The first comment about Parekh’s outstanding achievement would certainly be an encouragement to pursue her original and fruitful way of treating asylum even further. For instance, Parekh declares herself to be ‘agnostic’ over the relative responsibilities of Western powers for the disaster in Syria, and she objectively yet synthetically recalls two opposing views (p. 173 and relative notes). Perhaps, a fuller assessment of the case – which was not in the aims nor in the possibilities of No Refuge – would vindicate one of the two. More generally, an immersion in the contexts, roots, and dynamics of each refugee crisis would unveil another global crisis of asylum – a third one, that is, but not in order of importance. And this would in turn help us rethink both problems and solutions in a way that is less insulated from broader processes in international affairs.
Similarly, Parekh’s treatment of ‘turbulence and fear’ (pp. IX and following) is a recommendable step forward in tackling the concerns of citizens – and often the alleged motivations of politicians. Yet disciplinary expertise on the matter might even suggest reconsidering the complexity of the problem. For example, the sociologist Marzio Barbagli, who has written several books on migration and security (for a recent summary: Barbagli 2008), not only problematizes the answers provided by Parekh but uses such questions to advance a more general point. He notices that it can be misleading to treat ‘migration’ – and refuge, which is part of this phenomenon and deeply entangled with it – as if it were a unitary and invariable object. Sociology does instead reveal that the matters at the centre of the political debate over migration and refuge vary substantially from Lebanon to Europe, and even from Italy in the 1970s and Italy in the 2020s. Obviously, taking these questions into proper account is important for the general direction of studies in the political theory of asylum and migration, even more than for Parekh’s own approach, which is already deeply attentive to such realities.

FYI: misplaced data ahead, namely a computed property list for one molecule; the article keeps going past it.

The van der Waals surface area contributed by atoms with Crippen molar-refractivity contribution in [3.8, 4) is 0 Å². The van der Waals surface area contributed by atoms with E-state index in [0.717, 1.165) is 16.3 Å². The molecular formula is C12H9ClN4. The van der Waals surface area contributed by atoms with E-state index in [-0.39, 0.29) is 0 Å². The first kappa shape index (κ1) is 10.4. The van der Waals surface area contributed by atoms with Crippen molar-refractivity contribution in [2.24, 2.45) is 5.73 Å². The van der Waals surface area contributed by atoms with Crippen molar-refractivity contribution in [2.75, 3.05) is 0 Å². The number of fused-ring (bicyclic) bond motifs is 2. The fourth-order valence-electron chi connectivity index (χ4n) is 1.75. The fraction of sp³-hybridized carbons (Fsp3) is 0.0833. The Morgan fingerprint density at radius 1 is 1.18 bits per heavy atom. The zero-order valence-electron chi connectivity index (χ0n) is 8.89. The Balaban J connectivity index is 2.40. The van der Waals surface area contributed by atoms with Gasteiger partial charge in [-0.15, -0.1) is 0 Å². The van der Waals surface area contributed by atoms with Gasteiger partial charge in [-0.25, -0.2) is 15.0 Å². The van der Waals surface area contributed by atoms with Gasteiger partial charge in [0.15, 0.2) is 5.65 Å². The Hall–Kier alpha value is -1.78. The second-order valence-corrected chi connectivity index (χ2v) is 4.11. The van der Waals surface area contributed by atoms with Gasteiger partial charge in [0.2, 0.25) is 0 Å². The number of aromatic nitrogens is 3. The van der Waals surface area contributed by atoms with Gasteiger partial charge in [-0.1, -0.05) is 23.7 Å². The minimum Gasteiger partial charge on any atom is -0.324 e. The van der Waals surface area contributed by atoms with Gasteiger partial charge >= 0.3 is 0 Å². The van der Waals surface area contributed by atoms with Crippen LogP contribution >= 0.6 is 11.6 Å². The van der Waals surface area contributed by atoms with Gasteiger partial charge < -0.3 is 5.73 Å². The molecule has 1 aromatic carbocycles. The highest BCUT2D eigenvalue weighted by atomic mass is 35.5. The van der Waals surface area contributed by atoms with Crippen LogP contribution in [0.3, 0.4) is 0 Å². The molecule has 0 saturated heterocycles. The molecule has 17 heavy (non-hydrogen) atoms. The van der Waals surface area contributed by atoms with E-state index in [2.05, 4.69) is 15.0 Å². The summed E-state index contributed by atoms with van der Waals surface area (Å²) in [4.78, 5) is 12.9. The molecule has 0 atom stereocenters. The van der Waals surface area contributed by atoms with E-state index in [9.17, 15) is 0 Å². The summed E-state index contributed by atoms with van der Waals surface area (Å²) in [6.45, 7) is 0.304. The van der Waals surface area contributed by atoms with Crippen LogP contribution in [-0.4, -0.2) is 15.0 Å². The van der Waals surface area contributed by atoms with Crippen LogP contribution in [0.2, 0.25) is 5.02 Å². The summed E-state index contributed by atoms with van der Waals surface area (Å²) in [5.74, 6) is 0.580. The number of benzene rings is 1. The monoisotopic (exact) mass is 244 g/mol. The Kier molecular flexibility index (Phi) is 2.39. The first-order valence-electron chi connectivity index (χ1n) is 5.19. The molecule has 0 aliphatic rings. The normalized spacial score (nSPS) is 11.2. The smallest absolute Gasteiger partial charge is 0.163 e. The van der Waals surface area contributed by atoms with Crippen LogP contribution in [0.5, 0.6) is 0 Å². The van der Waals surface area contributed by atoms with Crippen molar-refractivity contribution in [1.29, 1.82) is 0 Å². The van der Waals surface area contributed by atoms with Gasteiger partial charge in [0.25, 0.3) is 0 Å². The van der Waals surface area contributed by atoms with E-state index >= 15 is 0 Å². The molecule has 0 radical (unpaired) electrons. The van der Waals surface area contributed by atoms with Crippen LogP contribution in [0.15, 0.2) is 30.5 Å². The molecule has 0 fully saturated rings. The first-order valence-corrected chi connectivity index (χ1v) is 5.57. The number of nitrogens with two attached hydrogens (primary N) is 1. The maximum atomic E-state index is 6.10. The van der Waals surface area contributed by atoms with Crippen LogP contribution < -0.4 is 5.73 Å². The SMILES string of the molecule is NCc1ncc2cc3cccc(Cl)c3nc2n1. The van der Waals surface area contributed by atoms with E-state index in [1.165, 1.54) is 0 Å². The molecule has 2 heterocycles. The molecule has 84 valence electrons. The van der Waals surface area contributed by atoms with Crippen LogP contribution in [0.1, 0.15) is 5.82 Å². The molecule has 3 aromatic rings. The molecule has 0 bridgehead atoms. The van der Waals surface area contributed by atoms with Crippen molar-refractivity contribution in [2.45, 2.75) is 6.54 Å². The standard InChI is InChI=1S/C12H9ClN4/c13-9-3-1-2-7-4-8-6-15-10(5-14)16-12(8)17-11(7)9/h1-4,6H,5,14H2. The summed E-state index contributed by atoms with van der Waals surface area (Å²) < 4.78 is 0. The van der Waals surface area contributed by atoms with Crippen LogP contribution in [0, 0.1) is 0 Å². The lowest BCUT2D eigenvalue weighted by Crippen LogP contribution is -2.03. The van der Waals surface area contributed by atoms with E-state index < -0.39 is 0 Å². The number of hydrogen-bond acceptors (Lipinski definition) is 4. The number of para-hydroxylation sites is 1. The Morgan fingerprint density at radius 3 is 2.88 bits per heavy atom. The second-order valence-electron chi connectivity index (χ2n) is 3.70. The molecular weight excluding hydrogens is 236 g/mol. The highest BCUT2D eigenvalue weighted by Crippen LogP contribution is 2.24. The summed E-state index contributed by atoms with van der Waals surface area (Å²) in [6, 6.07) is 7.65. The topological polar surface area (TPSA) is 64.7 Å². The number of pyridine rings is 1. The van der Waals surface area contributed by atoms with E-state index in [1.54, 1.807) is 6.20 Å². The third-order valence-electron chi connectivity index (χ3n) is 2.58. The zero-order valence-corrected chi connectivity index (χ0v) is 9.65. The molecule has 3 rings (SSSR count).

By opening doors to such critical reflections, Parekh’s book represents an important advancement even for what it does not contain or does not cover fully. However, the wealth of data, stories, and crucial normative arguments it does contain – and weave together in a compelling and engaging way – make it a badly needed and extremely useful work for academics and citizens alike. Finally, by avoiding ‘reckless optimism and reckless despair’ (pp. 196 and following), Parekh soberingly sets the tone for continuing this important conversation in the near future, after having originally and innovatively revived and reviewed its substance.
The project within which this review article has been written is funded by the European Union’s Horizon 2020 research program under grant agreement No 870761.
The author has no competing interests to declare.
Miller, D. 2016. Strangers in our midst. The political philosophy of immigration. Harvard: Harvard University Press. DOI: https://doi.org/10.4159/9780674969827
Parekh, S. 2017. Refugees and the ethics of forced displacement. London: Routledge. DOI: https://doi.org/10.4324/9781315883854